University of Cambridge > > Biophysical Seminars > Uncovering the role of Alzheimer’s disease risk genes using stem cells and human brains

Uncovering the role of Alzheimer’s disease risk genes using stem cells and human brains

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Alzheimer’s disease (AD) is a debilitating brain disorder with staggering human and financial costs. While genomic studies increasingly identify genetic risk alleles that correlate with AD, there is still no clear picture of the underlying molecular and cellular mechanisms involved. My lab uses a multi-pronged approach to delineating how cellular, molecular and brain circuit dysfunctions contribute to AD. We recently reported the first single-nucleus transcriptomic analysis of the prefrontal cortex to accurately map the cell types and molecular pathways impacted by AD. Apolipoprotein E4 (ApoE4) is the strongest known genetic risk variant for sporadic Alzheimer’s disease (AD), but a comprehensive understanding of the cell-type-specific effects of APOE4 in the human brain in the presence and absence of AD pathology has yet to be achieved. Our recent analysis of single nucleus transcriptomics from a sex-balanced cohort of individuals comprised of APOE3 and E4 carriers indicated that cell-type-specific ApoE effects can arise in non-ApoE-expressing cell types. We also identified multiple processes that are perturbed in AD pathology exclusively in the context of ApoE4. In parallel, we conducted lipidomic analyses in ApoE4-iPSC-induced astrocytes derived from human ApoE4 carriers. These results revealed that ApoE4 causes widespread changes in lipid homeostasis that result in increased unsaturation of fatty acids and an accumulation of neutral lipids in lipid droplets in astrocytes. In addition, ApoE4 oligodendrocytes exhibit increased cholesterol pathway activity and decreased myelination gene expression. Taken together, our collected body of work illustrates how ApoE4 causes widespread molecular and cellular alterations in multiple cell types to facilitate the development of AD phenotypes.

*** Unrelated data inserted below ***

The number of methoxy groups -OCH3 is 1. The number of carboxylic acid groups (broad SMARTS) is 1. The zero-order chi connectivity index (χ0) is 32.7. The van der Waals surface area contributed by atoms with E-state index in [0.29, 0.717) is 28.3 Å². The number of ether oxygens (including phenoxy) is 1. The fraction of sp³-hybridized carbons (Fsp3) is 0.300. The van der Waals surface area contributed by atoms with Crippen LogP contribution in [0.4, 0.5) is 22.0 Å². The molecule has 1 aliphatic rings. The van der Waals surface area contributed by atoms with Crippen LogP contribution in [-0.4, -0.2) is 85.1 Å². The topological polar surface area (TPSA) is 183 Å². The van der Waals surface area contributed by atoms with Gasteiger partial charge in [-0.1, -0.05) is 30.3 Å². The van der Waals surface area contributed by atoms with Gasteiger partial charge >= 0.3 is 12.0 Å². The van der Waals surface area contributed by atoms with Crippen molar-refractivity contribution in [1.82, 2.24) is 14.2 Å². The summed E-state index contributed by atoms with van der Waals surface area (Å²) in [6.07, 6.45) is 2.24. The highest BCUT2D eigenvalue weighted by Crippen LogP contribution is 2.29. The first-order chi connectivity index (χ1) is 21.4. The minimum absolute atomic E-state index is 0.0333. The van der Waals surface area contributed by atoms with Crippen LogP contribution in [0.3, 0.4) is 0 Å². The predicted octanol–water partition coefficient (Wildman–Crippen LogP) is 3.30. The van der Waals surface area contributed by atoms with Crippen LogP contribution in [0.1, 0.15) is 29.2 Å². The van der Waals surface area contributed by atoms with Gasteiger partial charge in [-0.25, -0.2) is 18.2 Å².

This talk is part of the Biophysical Seminars series.

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